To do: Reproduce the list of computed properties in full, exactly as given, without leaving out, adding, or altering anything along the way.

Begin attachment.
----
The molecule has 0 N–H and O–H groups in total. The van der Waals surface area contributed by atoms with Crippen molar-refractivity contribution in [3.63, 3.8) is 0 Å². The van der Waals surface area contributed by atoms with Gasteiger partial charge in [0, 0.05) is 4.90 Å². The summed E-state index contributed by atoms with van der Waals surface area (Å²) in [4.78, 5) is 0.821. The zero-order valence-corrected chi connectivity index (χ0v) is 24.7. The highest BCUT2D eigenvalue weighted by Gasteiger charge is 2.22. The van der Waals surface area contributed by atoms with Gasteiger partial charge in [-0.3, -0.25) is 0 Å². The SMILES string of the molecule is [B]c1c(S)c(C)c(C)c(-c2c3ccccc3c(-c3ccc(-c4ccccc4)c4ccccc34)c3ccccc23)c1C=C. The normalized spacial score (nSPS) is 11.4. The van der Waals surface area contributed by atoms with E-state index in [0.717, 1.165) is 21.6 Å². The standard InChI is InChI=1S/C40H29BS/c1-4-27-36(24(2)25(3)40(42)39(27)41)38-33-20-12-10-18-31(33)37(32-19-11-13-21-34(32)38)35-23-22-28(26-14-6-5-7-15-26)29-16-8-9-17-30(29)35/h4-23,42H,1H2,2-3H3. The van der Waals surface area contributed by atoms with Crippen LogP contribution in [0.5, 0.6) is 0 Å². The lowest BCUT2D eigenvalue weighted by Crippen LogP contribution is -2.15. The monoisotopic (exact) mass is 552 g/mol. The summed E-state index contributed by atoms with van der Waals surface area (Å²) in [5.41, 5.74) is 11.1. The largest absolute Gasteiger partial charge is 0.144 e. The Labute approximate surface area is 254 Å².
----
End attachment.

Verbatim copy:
The molecule has 0 N–H and O–H groups in total. The van der Waals surface area contributed by atoms with Crippen molar-refractivity contribution in [3.63, 3.8) is 0 Å². The van der Waals surface area contributed by atoms with Gasteiger partial charge in [0, 0.05) is 4.90 Å². The summed E-state index contributed by atoms with van der Waals surface area (Å²) in [4.78, 5) is 0.821. The zero-order valence-corrected chi connectivity index (χ0v) is 24.7. The highest BCUT2D eigenvalue weighted by Gasteiger charge is 2.22. The van der Waals surface area contributed by atoms with Gasteiger partial charge in [-0.3, -0.25) is 0 Å². The SMILES string of the molecule is [B]c1c(S)c(C)c(C)c(-c2c3ccccc3c(-c3ccc(-c4ccccc4)c4ccccc34)c3ccccc23)c1C=C. The normalized spacial score (nSPS) is 11.4. The van der Waals surface area contributed by atoms with E-state index in [0.717, 1.165) is 21.6 Å². The standard InChI is InChI=1S/C40H29BS/c1-4-27-36(24(2)25(3)40(42)39(27)41)38-33-20-12-10-18-31(33)37(32-19-11-13-21-34(32)38)35-23-22-28(26-14-6-5-7-15-26)29-16-8-9-17-30(29)35/h4-23,42H,1H2,2-3H3. The van der Waals surface area contributed by atoms with Crippen LogP contribution in [0.5, 0.6) is 0 Å². The lowest BCUT2D eigenvalue weighted by Crippen LogP contribution is -2.15. The monoisotopic (exact) mass is 552 g/mol. The summed E-state index contributed by atoms with van der Waals surface area (Å²) in [5.41, 5.74) is 11.1. The largest absolute Gasteiger partial charge is 0.144 e. The Labute approximate surface area is 254 Å².